Posts Tagged ‘Energy’

No… really, I am!

Sometimes it doesn’t come across that way. Friends and close introvertacquaintances often assume I am an extrovert.   This is a fair assumption because I’m very playful and outgoing and express extroverted quality in 2 main areas of my life.   The first is with those I am really close to. I’m playful in a very physical and childlike manner. I like to jump and dance and move and get other people to do it with me. Once you know me, and we find common ground I allow my authentic side to emerge.

The other area where I appear extroverted is when I’m in a leadership role. When I feel very comfortable in an environment or I’m running an event, I open up and work very hard to include everyone and make him or her feel at home.

You see, as an introvert, when I’m new to a situation or I’m the student I sit back, I observe and I attempt to be fairly invisible (although animals still feel my playfulness and want it to come out, but that’s another story). Being an introvert I know what it feels like to be outside looking in, to feel alone in a crowd, to feel lost and overwhelmed.  So when I am the leader I make sure to engage and make everyone feel at home, and help them feel safe, heard and connected.

That said, when an event or my “playtime” is done, I just need quiet. I need to shut down and recharge. I don’t want to go out all night; I definitely don’t want to be in environments where I have to yell to communicate. This is mainly because I’m physically incapable of the yelling part. My voice goes up an octave in pitch, but the volume is consistent.   Also, I love a deep conversation, and I find that talking and listening is difficult in a loud environment and this leaves the topics of conversation to general for my taste. Not to mention, if I’ve been going all day I’m physically and mentally done by evening. Nothing personal, it’s just the way it is.

So, for those that know me and even for those that are just meeting me, I know that I come across, quite often as extroverted. I’m high energy and a very positive person but I still need to recharge now and then. You may see me one day acting very quiet, contemplative and passive. Don’t worry, more then likely I’m not sad and nothing is wrong. I’m probably very happy, it’s just that I need some down time. I need to observe and listen and not bounce. Why?

Well…. because I really am an introvert!

Ever since I had my son my mind and my body have not been on the same page.  My mind has been very judgmental of my body.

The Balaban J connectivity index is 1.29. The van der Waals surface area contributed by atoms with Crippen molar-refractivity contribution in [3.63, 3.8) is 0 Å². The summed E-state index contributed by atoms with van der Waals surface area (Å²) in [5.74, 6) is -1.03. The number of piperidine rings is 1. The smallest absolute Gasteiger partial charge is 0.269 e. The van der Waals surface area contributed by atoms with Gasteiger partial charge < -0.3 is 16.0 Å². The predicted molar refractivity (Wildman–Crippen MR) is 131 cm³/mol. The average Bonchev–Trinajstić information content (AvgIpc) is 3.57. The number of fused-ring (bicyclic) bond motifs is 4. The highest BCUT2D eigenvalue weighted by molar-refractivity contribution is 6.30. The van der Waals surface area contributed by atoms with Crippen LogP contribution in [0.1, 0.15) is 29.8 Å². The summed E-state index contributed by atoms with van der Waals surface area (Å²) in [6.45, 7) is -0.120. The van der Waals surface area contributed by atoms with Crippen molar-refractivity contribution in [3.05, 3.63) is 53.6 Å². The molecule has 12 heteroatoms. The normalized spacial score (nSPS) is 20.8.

I hear myself thinking:

“Why does my back hurt? I didn’t have this issue last time I was getting myself in good shape.”

“What’s up with my knees? My ninja alter ego is severely impaired by the bubble wrap sound effects they keep making every time I squat.  Not to mention that random feeling of pliers pinching my left knee during deep knee bends.”   

“Why can’t I do a muscle up, again? Oh yeah, I’ve never been able to do that one.  Keep practicing silly.” 

Crashing

I was skim boarding. Really!

Yes, the years before I had my son I would get out of shape, start working out, my muscles would ache, I would love and hate it all at the same time, I would grow strong and that was that.  My body, however, has changed and my mind hasn’t been working with my “new” body to help it adjust.  Instead of honoring where I am, my mind has been judging where I SHOULD be.  Needless to say it’s been extremely hard to make any forward progress athletically.

It wasn’t until recently when I started to pay attention to this mind/body separation that any forward progress has been made.  First, I’ve had to acknowledge that there is a level of dysfunction throughout my body.  Structurally my body is out of alignment, my connective tissue is weak and I’ve been forcing movement patterns my body just isn’t ready for.   Secondly, I’ve had to let go of the way I trained when I was in my twenties.  I just don’t heal as fast or recover as quickly as I use to.  Lastly, I’ve realized that I actually have to practice with focus and purpose.  For me this means coming up with a program that has a progressive nature and not just running out the door and trying the hardest thing I can think of until it works.

So, you might think that I feel a bit discouraged about the current state of affairs, but in reality I feel free for the first time since my son’s birth.  I now know where I am and I can make steady progress and move forward from that place, and not from where I “think” I should be.  Basically I’ve taken my power back.  Before taking this personal self-assessment I felt as though I was settling and being weak if I didn’t push through.  Now I realize that I’m not settling.  I’m starting from where I really am.  The goals are still high, but the starting point is realistic.  Since I’ve done this self-assessment, I’ve been making marked progress and my perceived setbacks have been few and far between.  It’s great!

So what’s the lesson?

Before I started to pay attention to my body I allowed my mind to decide, based on the past, where my physical body was in this moment.  So, for me, the lesson is to create a practice where I listen to my body first.  Where I’m honest with my physical state of being and then, from that realistic starting point, I allow my mind to come up with my next steps to achieve my goals.  The funny thing is, the more I dedicate myself to this practice physically, the more I see how it applies to my whole life.